“Tort law in some measure will always be needed,so that we may not be used in certain ways by others merely as means or tools or material resources. But a boundary to tort liability is needed too, if we are to accept ourselves as persons having individual rights with the dignity this constitutes and the responsibilities it implies.” Peter, W. Huber, Liability: The Legal Revolution and its Consequences. 1988
“Law reflects but in no sense determines the moral worth of a society. The better the society, the less law there will be. In heaven there will be no law, and the lion will lie down with the lamb. The worse the society, the more law there will be. In hell there will be nothing but law, and due process will be meticulously observed.” Peter Huber, Liability: The Legal Revolution and its Consequences. 1988
As regular readers of my columns will know, I define individual freedom (or liberty) in the negative sense defined by Isaiah Berlin and Friedrich von Hayek: ‘the freedom of an individual from coercion by other individuals or groups’. I place great emphasis on the rule of law as a first-line defense for such freedom: ‘laws should always be clear and well-advertised, they should always be prospective, never retrospective, they should be universal, never discriminating in favor of some individuals over others, and equally applicable to those who rule as to those who are ruled.
In terms of these criteria, no people on earth are, or ever have been, fully free. Some peoples, of course, are freer than others in terms of the approximation of their respective legal systems to the rule of law. The United Kingdom and the United States – the two countries with which I am especially familiar – fare quite well internationally in such a comparison. But, as Peter Huber notes in the opening quotes for this column, something more than good law is required for a people to be free. The moral worth of a people also plays a crucial role.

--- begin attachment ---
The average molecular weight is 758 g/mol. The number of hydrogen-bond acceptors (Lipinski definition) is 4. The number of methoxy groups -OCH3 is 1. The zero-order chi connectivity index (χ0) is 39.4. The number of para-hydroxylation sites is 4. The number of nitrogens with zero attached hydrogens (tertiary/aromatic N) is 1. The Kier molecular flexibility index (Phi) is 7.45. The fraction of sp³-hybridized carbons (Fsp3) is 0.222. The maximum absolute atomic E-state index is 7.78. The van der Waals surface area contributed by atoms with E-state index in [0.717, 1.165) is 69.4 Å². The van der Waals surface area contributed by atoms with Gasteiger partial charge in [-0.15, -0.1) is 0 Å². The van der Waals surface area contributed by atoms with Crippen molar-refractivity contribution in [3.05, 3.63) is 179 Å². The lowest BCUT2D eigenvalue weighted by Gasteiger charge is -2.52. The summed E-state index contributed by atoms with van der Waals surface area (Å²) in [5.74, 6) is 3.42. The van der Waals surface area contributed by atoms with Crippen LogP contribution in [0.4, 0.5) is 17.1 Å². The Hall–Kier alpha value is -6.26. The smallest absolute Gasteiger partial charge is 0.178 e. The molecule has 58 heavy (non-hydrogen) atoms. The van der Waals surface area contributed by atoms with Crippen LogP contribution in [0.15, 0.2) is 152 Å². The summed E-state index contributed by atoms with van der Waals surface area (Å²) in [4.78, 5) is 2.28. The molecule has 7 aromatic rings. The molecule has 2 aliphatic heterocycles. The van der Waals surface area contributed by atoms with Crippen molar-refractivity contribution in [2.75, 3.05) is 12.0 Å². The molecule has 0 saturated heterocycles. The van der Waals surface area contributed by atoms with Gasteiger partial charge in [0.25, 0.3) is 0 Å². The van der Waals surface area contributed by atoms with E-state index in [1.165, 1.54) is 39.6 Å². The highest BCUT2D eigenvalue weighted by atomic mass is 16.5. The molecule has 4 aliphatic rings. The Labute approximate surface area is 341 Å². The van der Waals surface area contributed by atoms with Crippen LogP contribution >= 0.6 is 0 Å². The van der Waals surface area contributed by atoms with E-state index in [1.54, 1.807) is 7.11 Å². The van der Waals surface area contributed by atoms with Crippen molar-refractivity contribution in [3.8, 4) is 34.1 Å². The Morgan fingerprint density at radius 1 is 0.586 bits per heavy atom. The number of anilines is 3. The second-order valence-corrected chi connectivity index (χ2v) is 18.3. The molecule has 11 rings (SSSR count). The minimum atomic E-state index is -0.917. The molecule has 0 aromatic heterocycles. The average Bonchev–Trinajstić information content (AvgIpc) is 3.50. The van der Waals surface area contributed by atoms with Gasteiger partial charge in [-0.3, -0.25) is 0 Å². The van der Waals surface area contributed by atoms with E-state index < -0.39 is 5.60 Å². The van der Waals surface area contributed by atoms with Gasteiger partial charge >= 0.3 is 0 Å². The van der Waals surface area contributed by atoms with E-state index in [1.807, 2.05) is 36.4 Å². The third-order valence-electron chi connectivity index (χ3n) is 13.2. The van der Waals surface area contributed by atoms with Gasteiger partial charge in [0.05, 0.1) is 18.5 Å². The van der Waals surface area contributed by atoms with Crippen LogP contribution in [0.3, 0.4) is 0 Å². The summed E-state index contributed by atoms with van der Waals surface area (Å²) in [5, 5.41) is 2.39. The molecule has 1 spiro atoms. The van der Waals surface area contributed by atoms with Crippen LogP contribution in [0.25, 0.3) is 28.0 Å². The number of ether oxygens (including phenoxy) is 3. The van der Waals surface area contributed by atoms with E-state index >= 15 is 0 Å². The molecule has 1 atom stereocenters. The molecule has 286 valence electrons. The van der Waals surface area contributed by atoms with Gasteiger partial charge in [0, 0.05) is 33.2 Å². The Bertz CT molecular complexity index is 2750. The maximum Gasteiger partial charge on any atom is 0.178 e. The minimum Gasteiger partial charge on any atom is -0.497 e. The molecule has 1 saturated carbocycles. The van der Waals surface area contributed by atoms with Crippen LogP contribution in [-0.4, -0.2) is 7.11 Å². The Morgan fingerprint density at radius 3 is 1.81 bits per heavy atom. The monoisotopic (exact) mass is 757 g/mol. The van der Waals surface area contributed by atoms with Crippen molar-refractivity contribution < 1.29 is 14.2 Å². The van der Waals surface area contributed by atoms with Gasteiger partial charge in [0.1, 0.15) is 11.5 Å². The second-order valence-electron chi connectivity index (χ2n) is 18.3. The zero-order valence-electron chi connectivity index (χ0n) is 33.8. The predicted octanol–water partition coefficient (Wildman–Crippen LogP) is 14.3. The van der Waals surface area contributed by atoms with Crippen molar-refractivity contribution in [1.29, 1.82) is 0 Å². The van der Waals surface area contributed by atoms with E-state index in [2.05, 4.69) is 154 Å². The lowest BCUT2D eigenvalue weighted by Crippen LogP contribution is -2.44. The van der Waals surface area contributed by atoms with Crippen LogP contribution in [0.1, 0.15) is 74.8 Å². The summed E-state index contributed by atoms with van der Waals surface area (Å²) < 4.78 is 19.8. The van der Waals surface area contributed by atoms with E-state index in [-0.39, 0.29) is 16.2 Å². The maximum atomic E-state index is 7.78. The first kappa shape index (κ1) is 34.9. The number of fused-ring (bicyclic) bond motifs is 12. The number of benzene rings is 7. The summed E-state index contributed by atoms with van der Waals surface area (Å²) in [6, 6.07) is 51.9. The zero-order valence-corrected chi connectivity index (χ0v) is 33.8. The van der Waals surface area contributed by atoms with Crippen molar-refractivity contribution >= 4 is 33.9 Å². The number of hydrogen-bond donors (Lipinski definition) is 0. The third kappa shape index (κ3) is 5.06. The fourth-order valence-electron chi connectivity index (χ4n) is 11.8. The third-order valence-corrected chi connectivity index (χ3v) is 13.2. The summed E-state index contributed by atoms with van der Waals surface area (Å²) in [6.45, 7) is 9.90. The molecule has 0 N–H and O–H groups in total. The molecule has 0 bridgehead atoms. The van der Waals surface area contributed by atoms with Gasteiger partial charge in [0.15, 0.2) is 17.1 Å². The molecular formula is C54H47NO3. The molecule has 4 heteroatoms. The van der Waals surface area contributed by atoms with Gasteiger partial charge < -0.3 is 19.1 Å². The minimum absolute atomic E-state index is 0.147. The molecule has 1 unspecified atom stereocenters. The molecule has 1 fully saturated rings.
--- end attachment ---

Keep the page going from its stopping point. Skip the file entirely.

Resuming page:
Now, as an economist, I do not view ‘moral worth’ as being entirely exogenous to law. Individuals respond to incentives and penalties, and the law, good or bad, provides plenty of those. Over time, individuals evolve in response to such induced behavior, and reflect the qualities that such laws demand. So there is a good deal of interaction – benign and malignant – between the law and the moral worth of a society. That does not imply necessarily, however, that all peoples are equally suited to freedom, that good laws will take any society to the land of the free. Whether by nature or by nurture, or by some combination of the two, nations tend to be differentially amenable to achieving true freedom under the rule of law.
Let me draw upon my own experience, living the first half of my life in the United Kingdom and the second half in the United States. As a classical liberal by inclination, I have a developed sense of the nature and the importance of freedom. So my observations, though ad hominem, are surely worthy of critical consideration. Let me say unequivocally that I always feel more free in the United Kingdom than in the United States. Yet, on paper, the United States, with a written constitution that includes a firewall bill of rights, provides better safeguards against coercion than a country where parliament retains a ‘divine right’ to invade all liberties at the will of a majority.
Yet freedom is in the air in the United Kingdom as it surely is not in the air in the United States, the rule of law not withstanding. The difference, I have come to understand, lies in the ‘moral worth’ of the people, here defined narrowly to reflect different attitudes towards the imposition and the acceptance of coercion. Let me illustrate with regard to the nature of national sporting pastimes: in the UK, soccer, rugby football and cricket, in the United States, football and baseball.